Atmosphere evolves with continued investment and development.
Easy, breezy and sunny lakeshore living gives way to crisp colorful fall leaves tumbling along into a crystalline winter wonderland that eventually warms, thaws and erupts into a dazzlingly green spring. And repeat.
Natural beauty perfectly showcased by four distinct seasons could be reason enough to draw people here. Add affordability, great schools and plenty of arts, culture and recreation, and one begins to scratch the surface of what’s driving the tremendous development, transformation and growth of the entire lakeshore region.
Muskegon County has long been regarded as a tourism destination whose economy flourishes primarily in the summer months, but that impression is changing, thanks to significant investment and development over the past several years. A huge amount of this momentum is seen in downtown Muskegon, and other communities in the region are seeing their share as well.
A Snowball Catalyst
Great Lakes Development Group, formed by Muskegon area residents Chris Benedict and Joshua Canale, is one example of transformative development. The group opened Lake View Lofts Phase I apartment complex in downtown Muskegon and is now planning the $65 million mixed-use Foundry Square development a block away. There are also plans for a second six-story Lake View Lofts Phase II building.
“Chris and I formed Great Lakes in 2015 when we noticed that things were starting to happen in Muskegon, and we could see that there would soon be a demand for marketrate housing,â€ Canale says. “We thought Lake View Lofts Phase I could be a snowball catalyst for more construction development, and that looks to be the case.”
Lake View Lofts Phase I has BoomTown Market on the first floor, Revel Marketing on the second, and 20 apartments are on floors 3-6. All apartments are leased and occupied.
“As for Foundry Square, it will feature highlights like an 86-room Microtel by Wyndham hotel, an eight-lane Brunswick bowling alley, a public plaza and family apartment housing or townhomes,â€ Canale says. “All ages are becoming interested in downtown Muskegon these days, including millennials, young professionals, empty nesters and retirees.”
Invest Ahead of the Curve
Another developer investing in the region is Port City Group, which is renovating old properties for commercial use in downtown Muskegon. Owner John Essex has invested more than $5 million in the district since inheriting Port City Group from his father in 2015.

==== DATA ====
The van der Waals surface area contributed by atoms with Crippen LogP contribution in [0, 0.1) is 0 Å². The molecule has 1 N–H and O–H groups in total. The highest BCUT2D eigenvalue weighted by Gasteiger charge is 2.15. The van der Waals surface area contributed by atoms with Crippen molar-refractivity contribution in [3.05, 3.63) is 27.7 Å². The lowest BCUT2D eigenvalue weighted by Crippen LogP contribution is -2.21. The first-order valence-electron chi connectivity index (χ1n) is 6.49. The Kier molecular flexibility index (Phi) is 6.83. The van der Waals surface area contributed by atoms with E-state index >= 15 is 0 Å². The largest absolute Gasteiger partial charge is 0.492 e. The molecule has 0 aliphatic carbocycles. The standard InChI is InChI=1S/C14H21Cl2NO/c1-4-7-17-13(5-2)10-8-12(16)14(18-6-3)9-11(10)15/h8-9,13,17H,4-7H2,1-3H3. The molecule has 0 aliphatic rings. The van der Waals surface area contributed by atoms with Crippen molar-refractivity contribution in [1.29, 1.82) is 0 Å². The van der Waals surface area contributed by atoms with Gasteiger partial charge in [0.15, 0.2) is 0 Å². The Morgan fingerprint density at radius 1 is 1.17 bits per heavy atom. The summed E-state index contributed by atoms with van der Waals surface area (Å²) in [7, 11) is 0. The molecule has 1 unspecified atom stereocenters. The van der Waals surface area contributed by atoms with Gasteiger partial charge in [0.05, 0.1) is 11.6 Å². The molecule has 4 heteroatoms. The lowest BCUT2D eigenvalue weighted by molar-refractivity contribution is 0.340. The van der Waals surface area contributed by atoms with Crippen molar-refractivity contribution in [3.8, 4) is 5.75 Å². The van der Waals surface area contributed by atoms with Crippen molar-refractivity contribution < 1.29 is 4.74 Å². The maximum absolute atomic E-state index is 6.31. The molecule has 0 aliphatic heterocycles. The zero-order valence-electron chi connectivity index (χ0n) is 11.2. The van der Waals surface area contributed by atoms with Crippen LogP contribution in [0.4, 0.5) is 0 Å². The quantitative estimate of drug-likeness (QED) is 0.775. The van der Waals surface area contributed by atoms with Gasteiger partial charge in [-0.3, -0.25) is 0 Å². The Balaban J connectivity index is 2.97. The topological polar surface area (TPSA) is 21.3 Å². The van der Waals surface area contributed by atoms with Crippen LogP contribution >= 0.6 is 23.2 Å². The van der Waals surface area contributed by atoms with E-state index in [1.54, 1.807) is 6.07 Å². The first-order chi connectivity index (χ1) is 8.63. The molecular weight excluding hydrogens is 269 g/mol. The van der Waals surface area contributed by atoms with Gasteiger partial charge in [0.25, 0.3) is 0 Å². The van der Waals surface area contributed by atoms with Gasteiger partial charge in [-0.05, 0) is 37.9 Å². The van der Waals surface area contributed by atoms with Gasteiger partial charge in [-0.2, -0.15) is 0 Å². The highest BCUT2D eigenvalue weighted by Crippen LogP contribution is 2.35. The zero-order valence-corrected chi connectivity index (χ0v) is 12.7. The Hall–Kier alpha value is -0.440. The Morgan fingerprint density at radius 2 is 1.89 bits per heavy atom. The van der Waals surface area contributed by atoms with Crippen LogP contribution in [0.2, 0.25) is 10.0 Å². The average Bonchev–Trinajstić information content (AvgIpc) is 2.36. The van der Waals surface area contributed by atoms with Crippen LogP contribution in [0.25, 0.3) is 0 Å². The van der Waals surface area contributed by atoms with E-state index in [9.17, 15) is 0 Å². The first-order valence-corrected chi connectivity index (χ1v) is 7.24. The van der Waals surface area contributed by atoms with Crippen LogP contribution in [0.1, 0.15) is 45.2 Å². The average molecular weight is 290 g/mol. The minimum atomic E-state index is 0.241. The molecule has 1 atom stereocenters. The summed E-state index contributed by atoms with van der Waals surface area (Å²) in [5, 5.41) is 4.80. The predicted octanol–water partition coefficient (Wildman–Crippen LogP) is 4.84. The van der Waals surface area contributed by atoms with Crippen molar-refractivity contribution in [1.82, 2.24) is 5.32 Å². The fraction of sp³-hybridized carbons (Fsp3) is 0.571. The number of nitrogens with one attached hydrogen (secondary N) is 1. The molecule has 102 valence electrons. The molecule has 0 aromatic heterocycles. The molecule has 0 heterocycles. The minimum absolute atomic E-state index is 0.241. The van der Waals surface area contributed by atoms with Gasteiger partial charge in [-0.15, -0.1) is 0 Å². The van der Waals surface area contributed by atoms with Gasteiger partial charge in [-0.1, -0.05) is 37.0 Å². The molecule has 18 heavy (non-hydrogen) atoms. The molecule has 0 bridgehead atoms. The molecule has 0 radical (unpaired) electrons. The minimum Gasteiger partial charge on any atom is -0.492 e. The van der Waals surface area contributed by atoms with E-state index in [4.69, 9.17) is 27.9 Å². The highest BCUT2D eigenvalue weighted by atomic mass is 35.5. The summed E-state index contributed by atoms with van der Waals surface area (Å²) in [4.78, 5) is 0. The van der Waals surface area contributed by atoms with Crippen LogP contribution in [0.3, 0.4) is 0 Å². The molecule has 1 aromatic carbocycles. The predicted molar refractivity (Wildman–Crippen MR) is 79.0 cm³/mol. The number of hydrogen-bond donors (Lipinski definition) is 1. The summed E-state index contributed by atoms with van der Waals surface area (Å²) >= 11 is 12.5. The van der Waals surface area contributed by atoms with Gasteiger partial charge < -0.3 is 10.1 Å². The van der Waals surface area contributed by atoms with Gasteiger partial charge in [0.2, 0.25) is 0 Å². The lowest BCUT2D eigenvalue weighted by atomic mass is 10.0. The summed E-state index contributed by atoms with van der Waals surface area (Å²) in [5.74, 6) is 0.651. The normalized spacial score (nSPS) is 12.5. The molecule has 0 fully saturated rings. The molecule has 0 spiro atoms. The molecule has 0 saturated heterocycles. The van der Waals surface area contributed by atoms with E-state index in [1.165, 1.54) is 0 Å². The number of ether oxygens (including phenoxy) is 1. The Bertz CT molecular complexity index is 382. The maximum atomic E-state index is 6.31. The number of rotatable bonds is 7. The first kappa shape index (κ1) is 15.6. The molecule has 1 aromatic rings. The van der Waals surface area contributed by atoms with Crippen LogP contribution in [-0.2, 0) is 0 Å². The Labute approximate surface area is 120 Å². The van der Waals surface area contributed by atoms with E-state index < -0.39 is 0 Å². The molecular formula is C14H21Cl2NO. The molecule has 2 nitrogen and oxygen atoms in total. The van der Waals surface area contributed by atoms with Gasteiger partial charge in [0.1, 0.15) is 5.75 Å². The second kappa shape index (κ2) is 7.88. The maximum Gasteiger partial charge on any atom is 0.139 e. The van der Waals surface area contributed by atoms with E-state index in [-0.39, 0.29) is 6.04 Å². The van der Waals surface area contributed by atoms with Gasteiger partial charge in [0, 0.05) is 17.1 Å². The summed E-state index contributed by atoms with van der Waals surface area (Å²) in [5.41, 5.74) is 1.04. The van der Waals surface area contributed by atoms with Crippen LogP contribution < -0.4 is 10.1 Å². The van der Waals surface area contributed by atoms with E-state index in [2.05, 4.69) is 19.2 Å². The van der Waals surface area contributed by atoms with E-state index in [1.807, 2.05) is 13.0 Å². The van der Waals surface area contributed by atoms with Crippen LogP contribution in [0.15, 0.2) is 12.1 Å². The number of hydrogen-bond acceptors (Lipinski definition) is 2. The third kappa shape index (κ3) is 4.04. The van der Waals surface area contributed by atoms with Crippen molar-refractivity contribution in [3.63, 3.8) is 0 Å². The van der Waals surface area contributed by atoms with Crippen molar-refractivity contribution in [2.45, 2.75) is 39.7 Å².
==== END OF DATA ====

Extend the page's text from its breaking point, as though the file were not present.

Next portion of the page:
Meanwhile, developer Jon Rooks of Parkland Properties has had a big role in transforming Muskegon, even moving his home and offices there.
“I grew up in Grand Rapids and always loved Lake Michigan and waterfront property, and I knew after college that developing waterfront property would be a big part of my future,â€ Rooks says. “I grew my company by baby steps and am now involved with many waterfront properties in nine West Michigan communities.”
Rooks says investing in Muskegon these days is a classic opportunity to invest ahead of the curve.
“I like to impact invest, which is helping a community while also making a profit,â€ he says. “I like my projects to be catalysts to help communities advance, and all my projects have been successful so far. On the Muskegon Lakeshore, I’m very much focused on hospitality and residential projects.”
New Convention Center
Rooks’ success stories in Muskegon include renovating Shoreline Inn, constructing Highpoint Flats apartment complex, renovating the old Holiday Inn and turning it into an upscale Delta by Marriott, repurposing an old Central Fire Station, and constructing the waterfront Terrace Point Landing housing complex. He also purchased the old Masonic Temple building and donated it to Muskegon Community College for a downtown campus.
“The current exciting news in Muskegon is that a convention center is being built, because city officials want Muskegon to become a destination throughout the entire year instead of only during the summer months,â€ Rooks says. “For the Muskegon Lakeshore to thrive in the future, this region must become a destination where many people live and where visitors spend money all year.”